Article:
So, we're sitting in the director's office at my son's jardin (preschool) here in Bogota, and he's telling us how happy he is that Des is back.
Director: "Des is doing excellent. His Spanish has improved tremendously."
Me: "How is he with the other kids?"
Director: "Let's just say that he continues to have success with the ladies."
Ever since Des was little, he always got along with his girlfriends. One of the first friends he made at the jardin was Luciana, but he called her Lulu (except it came out "Wuwu" because he couldn't say his Ls). She was his first friend when he couldn't speak Spanish and would sit alone in a corner so that he wouldn't have to interact with the other kids. Although Des has now opened up and made several good little friends at each of the various preschools he has attended, Lulu continues to be his best friend more than a year and a half later.
Earlier today, we were sitting next to Lulu's mom, Eugenia, at a birthday party. She told us how well Lulu and Desmond got along and wouldn't it be wonderful if they ended up together.
"We should just arrange their marriage, like they do with royalty."
Forevermore, any girlfriend (or boyfriend if that's his preference) will be compared to the incomparable Luciana, to Des's first love.
Ok. Gotta go start drafting that marriage contract. It's never too early for a mama to do the best thing for her child.
I’ve never been very good with change. I think too much. I act too little. I cup milestones in shaking hands, willing the cracks between my fingers to just…hold…tight. But you’re growing, sweet girl, you’re growing. From bundle of cells to floppy newborn to dimpled baby to this – this upright toddler eager on unsteady feet, breathless and wide-eyed and ready. You’re trusting your feet, learning to balance the preposterous proportions of head and belly, and taking your first real steps across the hardwood floors.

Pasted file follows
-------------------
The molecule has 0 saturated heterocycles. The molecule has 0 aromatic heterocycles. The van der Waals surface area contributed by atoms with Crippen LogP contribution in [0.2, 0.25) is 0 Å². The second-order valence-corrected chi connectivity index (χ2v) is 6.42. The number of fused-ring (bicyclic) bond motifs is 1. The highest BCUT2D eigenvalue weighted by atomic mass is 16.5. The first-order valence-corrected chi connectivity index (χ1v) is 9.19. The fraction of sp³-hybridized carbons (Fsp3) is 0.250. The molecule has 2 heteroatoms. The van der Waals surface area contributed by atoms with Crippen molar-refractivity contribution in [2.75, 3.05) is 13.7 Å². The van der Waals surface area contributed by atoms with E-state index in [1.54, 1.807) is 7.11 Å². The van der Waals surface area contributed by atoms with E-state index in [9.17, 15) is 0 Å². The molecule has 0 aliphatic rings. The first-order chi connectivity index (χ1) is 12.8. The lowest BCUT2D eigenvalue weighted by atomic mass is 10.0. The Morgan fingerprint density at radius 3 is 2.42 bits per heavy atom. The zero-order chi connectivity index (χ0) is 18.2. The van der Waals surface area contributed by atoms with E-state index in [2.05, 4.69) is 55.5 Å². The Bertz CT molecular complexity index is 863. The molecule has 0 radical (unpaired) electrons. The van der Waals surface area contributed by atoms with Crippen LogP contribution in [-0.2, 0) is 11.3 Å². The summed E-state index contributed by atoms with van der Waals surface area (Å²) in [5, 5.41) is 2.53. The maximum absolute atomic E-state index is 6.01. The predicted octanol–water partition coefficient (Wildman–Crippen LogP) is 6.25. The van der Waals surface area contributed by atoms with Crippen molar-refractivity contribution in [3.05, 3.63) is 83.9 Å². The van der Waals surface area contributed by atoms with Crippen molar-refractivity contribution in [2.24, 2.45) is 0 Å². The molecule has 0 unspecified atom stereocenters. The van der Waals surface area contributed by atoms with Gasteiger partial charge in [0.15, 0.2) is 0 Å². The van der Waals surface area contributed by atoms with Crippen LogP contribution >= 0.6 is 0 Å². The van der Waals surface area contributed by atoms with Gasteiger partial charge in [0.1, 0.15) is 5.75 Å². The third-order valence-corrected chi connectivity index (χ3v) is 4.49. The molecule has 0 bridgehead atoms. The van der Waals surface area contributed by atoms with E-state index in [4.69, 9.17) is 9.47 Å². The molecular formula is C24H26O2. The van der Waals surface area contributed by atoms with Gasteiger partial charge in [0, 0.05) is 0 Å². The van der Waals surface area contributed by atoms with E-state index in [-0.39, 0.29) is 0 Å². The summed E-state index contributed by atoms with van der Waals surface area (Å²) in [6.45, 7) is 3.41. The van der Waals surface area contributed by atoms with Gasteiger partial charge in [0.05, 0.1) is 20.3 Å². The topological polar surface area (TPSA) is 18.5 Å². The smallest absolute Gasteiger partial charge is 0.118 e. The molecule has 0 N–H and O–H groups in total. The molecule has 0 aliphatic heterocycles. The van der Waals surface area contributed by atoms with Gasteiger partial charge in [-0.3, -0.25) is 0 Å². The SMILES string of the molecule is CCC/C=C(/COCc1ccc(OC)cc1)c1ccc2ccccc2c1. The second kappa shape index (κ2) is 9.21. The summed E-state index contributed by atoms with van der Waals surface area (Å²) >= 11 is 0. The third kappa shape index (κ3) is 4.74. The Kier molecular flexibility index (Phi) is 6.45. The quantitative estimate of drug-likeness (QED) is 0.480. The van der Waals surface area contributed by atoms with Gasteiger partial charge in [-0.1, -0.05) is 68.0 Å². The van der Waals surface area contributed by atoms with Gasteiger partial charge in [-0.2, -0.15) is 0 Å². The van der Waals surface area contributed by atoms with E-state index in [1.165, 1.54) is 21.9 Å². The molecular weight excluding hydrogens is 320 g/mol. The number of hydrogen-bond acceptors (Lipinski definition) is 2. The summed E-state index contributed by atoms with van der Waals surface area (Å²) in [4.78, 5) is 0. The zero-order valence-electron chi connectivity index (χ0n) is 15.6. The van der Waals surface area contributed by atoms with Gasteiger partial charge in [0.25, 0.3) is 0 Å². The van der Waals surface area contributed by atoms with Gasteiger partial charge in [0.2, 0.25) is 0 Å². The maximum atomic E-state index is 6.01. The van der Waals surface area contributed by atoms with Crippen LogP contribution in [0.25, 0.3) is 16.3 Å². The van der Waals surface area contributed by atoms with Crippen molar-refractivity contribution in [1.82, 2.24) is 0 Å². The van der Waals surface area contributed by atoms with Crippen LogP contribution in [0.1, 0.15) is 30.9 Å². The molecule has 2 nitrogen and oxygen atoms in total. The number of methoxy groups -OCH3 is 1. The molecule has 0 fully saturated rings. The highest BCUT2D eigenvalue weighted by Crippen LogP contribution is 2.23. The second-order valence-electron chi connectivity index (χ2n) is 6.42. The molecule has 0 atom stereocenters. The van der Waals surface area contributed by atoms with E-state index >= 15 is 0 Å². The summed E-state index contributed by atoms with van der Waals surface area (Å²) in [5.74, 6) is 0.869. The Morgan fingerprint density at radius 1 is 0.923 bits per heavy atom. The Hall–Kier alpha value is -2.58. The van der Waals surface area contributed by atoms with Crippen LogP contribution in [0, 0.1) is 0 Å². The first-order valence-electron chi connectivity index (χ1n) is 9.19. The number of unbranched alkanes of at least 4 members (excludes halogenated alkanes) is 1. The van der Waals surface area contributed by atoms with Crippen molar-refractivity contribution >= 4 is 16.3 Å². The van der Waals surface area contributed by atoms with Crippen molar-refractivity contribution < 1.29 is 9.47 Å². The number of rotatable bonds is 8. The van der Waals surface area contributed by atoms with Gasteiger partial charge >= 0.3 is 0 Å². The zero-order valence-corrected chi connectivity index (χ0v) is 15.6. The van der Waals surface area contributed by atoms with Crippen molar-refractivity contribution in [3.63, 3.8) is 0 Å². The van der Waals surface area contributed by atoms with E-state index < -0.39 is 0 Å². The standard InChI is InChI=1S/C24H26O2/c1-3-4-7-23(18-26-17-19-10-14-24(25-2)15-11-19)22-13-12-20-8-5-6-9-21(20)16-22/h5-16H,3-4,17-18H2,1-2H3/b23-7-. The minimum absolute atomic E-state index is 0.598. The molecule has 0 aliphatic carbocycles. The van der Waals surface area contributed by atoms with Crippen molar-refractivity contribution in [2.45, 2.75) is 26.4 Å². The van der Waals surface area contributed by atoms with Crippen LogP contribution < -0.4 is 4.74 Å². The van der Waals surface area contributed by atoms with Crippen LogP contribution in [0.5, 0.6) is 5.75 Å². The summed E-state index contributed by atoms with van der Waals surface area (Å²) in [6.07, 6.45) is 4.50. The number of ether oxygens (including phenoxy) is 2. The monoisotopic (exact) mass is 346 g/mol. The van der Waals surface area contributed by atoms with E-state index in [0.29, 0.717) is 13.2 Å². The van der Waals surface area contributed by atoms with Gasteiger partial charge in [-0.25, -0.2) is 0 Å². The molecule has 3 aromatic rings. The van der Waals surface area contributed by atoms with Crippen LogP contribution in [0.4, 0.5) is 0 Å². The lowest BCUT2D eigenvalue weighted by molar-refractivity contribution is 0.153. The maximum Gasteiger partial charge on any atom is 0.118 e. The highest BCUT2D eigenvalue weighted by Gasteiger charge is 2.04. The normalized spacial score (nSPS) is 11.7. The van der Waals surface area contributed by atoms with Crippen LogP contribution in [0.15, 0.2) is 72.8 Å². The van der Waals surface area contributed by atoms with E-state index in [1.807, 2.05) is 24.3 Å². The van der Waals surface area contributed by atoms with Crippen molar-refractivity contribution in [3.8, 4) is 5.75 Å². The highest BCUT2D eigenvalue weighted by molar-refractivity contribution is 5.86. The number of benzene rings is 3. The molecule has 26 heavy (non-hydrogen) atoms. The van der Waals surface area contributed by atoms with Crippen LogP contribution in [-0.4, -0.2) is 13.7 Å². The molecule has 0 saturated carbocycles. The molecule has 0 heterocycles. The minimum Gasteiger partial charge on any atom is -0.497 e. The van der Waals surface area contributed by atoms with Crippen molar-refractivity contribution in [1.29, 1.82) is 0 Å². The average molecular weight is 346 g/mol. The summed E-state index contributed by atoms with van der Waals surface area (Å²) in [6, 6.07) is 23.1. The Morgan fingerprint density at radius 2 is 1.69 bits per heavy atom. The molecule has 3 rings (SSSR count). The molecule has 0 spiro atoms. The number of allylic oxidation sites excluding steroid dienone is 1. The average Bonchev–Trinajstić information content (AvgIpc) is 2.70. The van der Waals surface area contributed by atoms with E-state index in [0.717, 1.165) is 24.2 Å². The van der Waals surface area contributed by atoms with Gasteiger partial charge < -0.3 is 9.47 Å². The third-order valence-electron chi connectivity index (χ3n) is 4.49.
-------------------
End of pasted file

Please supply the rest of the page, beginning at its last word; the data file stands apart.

With my first child, I anticipated each miniscule change, charted developments, celebrated fully. Too tired and too new and too constantly engaged to realize that each first was a subtle passing. With my second child, I greeted milestones with an absentminded warmth, a mild surprise, never quite remembering exactly when to expect them. Too busy and too confident and too infinitely distracted to build heady meanings for every such and such.
But with you, my last baby, all I have is a present mind and a wistful heart. When people ask if you’ve done this yet or started that, I say, firmly, almost territorially, “She’s in no rush. She can be a baby as long as she wants.”
What I mean of course is, “I’m in no rush.”
I’m too honest and too sentimental and too vulnerable to let you take even the smallest step away from me without the dull chest ache of bittersweet longing. Often, in the quiet intimacy of you wrapped in a green towel, all wet eyelashes and goose-pimpled skin, I whisper into your temple, “Take your time.”
On particularly greedy days, “Slow down, slow down.”
We love our kids. They drive us crazy. We write about it instead of going insane.